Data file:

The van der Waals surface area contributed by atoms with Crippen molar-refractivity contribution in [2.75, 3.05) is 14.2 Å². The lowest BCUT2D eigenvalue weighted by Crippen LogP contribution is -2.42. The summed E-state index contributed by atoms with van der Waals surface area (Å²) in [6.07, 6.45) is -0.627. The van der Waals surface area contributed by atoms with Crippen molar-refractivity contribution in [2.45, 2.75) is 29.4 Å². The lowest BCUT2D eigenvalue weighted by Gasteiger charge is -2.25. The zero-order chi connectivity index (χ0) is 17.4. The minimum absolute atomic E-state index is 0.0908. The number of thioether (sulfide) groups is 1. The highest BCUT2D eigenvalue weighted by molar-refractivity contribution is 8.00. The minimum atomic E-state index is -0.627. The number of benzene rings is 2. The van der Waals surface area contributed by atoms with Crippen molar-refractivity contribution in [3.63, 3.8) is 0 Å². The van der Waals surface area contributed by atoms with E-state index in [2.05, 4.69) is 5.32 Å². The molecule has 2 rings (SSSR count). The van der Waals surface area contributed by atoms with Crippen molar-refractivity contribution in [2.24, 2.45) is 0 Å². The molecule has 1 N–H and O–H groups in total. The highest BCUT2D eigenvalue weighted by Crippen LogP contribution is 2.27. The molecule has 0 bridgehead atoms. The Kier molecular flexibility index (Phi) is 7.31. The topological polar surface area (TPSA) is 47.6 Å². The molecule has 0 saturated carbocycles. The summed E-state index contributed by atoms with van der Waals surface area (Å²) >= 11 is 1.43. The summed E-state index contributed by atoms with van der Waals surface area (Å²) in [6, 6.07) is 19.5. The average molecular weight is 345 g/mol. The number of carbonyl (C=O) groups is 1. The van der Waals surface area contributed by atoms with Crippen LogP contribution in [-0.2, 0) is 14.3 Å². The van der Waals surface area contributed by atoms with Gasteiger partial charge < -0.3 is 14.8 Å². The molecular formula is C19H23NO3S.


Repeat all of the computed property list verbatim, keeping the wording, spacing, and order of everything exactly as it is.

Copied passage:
The van der Waals surface area contributed by atoms with Crippen molar-refractivity contribution in [2.75, 3.05) is 14.2 Å². The lowest BCUT2D eigenvalue weighted by Crippen LogP contribution is -2.42. The summed E-state index contributed by atoms with van der Waals surface area (Å²) in [6.07, 6.45) is -0.627. The van der Waals surface area contributed by atoms with Crippen molar-refractivity contribution in [2.45, 2.75) is 29.4 Å². The lowest BCUT2D eigenvalue weighted by Gasteiger charge is -2.25. The zero-order chi connectivity index (χ0) is 17.4. The minimum absolute atomic E-state index is 0.0908. The number of thioether (sulfide) groups is 1. The highest BCUT2D eigenvalue weighted by molar-refractivity contribution is 8.00. The minimum atomic E-state index is -0.627. The number of benzene rings is 2. The van der Waals surface area contributed by atoms with Crippen molar-refractivity contribution in [3.63, 3.8) is 0 Å². The van der Waals surface area contributed by atoms with E-state index in [2.05, 4.69) is 5.32 Å². The molecule has 2 rings (SSSR count). The van der Waals surface area contributed by atoms with Crippen molar-refractivity contribution in [2.24, 2.45) is 0 Å². The molecule has 1 N–H and O–H groups in total. The highest BCUT2D eigenvalue weighted by Crippen LogP contribution is 2.27. The molecule has 0 bridgehead atoms. The Kier molecular flexibility index (Phi) is 7.31. The topological polar surface area (TPSA) is 47.6 Å². The molecule has 0 saturated carbocycles. The summed E-state index contributed by atoms with van der Waals surface area (Å²) >= 11 is 1.43. The summed E-state index contributed by atoms with van der Waals surface area (Å²) in [6, 6.07) is 19.5. The average molecular weight is 345 g/mol. The number of carbonyl (C=O) groups is 1. The van der Waals surface area contributed by atoms with Crippen LogP contribution in [-0.2, 0) is 14.3 Å². The van der Waals surface area contributed by atoms with Gasteiger partial charge < -0.3 is 14.8 Å². The molecular formula is C19H23NO3S.